In 2009, Louise Nicholas won the role of the “survivor advocate” who reports to government task force on sexual violence. Many believed that Nicholas was the perfect fit for this role, considering she had been advocating against sexual violence since her own high-profile rape case unfolded. Nicholas was then given government funding for a year to collect the stories of other sexual assault and violence victims for schools, health professionals and policy makers. Over the next year of her research she planned on developing a project on discussing the themes that come from survivors of sexual assault and violence and its effects. Her research was planned to feed into a task force on sexual violence and reporting on issues such as, how victims can be better supported in the judicial system. Nicholas' own story and her public advocacy during this role allowed other nations to discuss whether they needed better education and more political and judicial coverage on sexual violence.
On 15 December 2007, Nicholas was named New Zealander of the Year by The New Zealand Herald due to her courage during the rape trials of former policemen Rickards, Shipton and Schollum. In 2015 she was the recipient of the Anzac of the Year Award and in the 2015 Queen's Birthday Honours she was appointed an Officer of the New Zealand Order of Merit for services to the prevention of sexual violence.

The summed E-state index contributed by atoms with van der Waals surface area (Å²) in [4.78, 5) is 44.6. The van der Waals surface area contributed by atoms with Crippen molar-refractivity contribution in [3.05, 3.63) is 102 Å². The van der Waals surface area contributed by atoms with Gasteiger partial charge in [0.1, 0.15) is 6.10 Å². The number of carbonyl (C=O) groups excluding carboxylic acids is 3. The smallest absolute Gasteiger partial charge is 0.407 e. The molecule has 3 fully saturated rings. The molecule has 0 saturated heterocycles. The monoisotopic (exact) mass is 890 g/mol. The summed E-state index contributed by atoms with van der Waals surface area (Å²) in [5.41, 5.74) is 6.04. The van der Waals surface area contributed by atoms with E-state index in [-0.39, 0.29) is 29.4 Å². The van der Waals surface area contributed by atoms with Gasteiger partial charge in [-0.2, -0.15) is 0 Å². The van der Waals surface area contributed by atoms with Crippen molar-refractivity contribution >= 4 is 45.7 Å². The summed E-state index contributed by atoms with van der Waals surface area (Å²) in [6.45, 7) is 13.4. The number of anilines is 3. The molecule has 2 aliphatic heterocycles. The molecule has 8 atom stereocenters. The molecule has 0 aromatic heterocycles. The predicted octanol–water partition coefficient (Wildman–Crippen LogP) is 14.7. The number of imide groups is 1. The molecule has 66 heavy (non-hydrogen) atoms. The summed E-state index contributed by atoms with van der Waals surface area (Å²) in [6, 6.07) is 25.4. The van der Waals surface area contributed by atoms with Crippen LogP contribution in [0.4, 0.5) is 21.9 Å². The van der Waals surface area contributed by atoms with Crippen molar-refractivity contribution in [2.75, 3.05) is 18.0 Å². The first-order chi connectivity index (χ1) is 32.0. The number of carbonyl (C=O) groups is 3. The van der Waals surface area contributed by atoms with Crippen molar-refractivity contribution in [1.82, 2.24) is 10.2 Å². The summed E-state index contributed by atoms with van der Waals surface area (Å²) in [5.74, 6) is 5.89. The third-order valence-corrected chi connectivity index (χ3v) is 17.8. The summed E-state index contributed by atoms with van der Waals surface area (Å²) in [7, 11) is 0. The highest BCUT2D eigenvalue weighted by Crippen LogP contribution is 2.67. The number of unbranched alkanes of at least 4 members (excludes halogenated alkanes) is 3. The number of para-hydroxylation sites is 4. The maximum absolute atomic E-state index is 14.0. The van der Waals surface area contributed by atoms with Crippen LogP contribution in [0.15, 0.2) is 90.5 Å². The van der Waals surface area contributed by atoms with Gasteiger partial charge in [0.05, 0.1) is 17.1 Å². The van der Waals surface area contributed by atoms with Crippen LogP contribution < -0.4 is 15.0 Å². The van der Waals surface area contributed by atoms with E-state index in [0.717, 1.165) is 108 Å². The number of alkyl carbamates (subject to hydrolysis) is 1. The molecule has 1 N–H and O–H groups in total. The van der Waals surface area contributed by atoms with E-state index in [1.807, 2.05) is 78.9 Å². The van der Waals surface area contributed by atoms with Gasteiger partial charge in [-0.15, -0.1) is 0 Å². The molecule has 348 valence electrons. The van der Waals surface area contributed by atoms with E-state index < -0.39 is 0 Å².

On 12 August 2014 the movie, “Consent: the Louise Nicholas story” was released. This movie discussed and portrayed Louise Nicholas’ story of events involving her rape accusations and what happened from her perspective. The movie also won the New Zealand screen award for best television feature.
In 2014, the Rape Prevention Education website named March 31 Louise Nicholas Day as a day for focusing on sexual violence and creating a goal to positively impact the progress on sexual violence each year. The group named it after Nicholas because they felt she represented what the prevention group stood for.